Yet it was Hillary Clinton who recently responded to a question about UFOs from a reporter at New Hampshire’s Conway Daily Sun by responding “Yes, I’m going to get to the bottom of it” and “I think we may have been visited already. We don’t know for sure.” She added that her campaign chairman John Podesta, President Bill Clinton’s former chief of staff and “X-Files” man, had made her personally pledge to get the information out. Podesta famously tweeted at the end of 2014 (as he was preparing to move from Obama’s staff to Hillary Clinton’s) about his regret at “once again not securing the #disclosure of the UFO files. #thetruthisstilloutthere”.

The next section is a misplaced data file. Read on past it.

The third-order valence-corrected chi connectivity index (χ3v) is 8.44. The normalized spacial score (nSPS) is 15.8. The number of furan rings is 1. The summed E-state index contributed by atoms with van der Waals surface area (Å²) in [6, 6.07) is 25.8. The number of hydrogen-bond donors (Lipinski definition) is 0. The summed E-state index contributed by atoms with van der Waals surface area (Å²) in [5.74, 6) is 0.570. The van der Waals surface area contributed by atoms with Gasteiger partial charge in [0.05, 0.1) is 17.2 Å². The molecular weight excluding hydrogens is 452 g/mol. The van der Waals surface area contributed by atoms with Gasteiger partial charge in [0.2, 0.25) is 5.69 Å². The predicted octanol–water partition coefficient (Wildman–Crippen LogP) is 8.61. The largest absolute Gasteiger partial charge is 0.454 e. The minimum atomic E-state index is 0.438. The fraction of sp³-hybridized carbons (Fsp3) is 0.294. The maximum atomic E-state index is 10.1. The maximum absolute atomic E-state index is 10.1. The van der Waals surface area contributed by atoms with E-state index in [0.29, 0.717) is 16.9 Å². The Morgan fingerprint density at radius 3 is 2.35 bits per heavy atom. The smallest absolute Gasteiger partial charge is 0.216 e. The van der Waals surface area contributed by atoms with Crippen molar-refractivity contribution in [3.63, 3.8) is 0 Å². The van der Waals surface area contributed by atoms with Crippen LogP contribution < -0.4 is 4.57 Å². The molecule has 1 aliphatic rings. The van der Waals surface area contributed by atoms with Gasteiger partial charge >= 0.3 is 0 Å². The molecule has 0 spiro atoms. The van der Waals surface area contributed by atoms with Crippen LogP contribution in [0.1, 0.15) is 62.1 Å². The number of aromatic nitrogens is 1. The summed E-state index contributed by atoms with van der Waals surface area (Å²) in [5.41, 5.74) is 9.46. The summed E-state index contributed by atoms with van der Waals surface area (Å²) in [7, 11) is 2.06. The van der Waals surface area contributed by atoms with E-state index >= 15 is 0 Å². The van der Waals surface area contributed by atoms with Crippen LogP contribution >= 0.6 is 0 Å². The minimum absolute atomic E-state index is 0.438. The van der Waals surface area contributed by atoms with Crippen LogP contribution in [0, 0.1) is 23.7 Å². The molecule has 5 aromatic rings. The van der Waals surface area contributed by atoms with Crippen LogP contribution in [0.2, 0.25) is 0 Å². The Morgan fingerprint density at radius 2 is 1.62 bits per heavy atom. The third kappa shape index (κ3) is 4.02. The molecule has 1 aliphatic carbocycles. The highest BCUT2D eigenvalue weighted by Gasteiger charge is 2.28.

Presidential UFO knowledge researcher Grant Cameron, a leading voice in the UFOlogy field, questioned Sanders in a recent post at his “White House UFO” blog for having a “flippant” attitude about UFOs. But Sanders has enough on his plate selling the masses on democratic socialism and political revolution without giving corporate media an opportunity to demean him for UFOs, as they did Kucinich. That same corporate media has yet to follow up with Clinton on the matter and the issue remains a potential fire starter, especially with Podesta’s surprisingly outspoken views on the topic. Some pop culture observers feel this year’s revival of Fox TV’s The X-Files could hint at disclosure to come. Only time will tell but there’s certainly been more general chatter about the UFO topic in 2016 than there has been since perhaps 1997.